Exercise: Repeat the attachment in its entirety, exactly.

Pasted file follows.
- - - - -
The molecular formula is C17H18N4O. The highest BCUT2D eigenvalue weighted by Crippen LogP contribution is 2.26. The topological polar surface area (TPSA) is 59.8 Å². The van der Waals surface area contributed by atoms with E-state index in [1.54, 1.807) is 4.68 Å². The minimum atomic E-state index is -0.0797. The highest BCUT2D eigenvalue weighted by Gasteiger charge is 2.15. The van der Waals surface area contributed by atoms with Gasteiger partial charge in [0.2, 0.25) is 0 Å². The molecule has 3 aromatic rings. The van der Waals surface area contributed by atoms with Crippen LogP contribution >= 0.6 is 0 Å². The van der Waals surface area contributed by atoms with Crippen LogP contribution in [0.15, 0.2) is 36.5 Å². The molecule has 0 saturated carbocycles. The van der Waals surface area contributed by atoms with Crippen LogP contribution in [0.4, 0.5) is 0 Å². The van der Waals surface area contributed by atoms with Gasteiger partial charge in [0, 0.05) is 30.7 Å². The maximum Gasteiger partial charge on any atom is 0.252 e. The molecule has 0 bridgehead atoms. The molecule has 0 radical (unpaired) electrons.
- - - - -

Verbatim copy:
The molecular formula is C17H18N4O. The highest BCUT2D eigenvalue weighted by Crippen LogP contribution is 2.26. The topological polar surface area (TPSA) is 59.8 Å². The van der Waals surface area contributed by atoms with E-state index in [1.54, 1.807) is 4.68 Å². The minimum atomic E-state index is -0.0797. The highest BCUT2D eigenvalue weighted by Gasteiger charge is 2.15. The van der Waals surface area contributed by atoms with Gasteiger partial charge in [0.2, 0.25) is 0 Å². The molecule has 3 aromatic rings. The van der Waals surface area contributed by atoms with Crippen LogP contribution >= 0.6 is 0 Å². The van der Waals surface area contributed by atoms with Crippen LogP contribution in [0.15, 0.2) is 36.5 Å². The molecule has 0 saturated carbocycles. The van der Waals surface area contributed by atoms with Crippen LogP contribution in [0.4, 0.5) is 0 Å². The van der Waals surface area contributed by atoms with Gasteiger partial charge in [0, 0.05) is 30.7 Å². The maximum Gasteiger partial charge on any atom is 0.252 e. The molecule has 0 bridgehead atoms. The molecule has 0 radical (unpaired) electrons.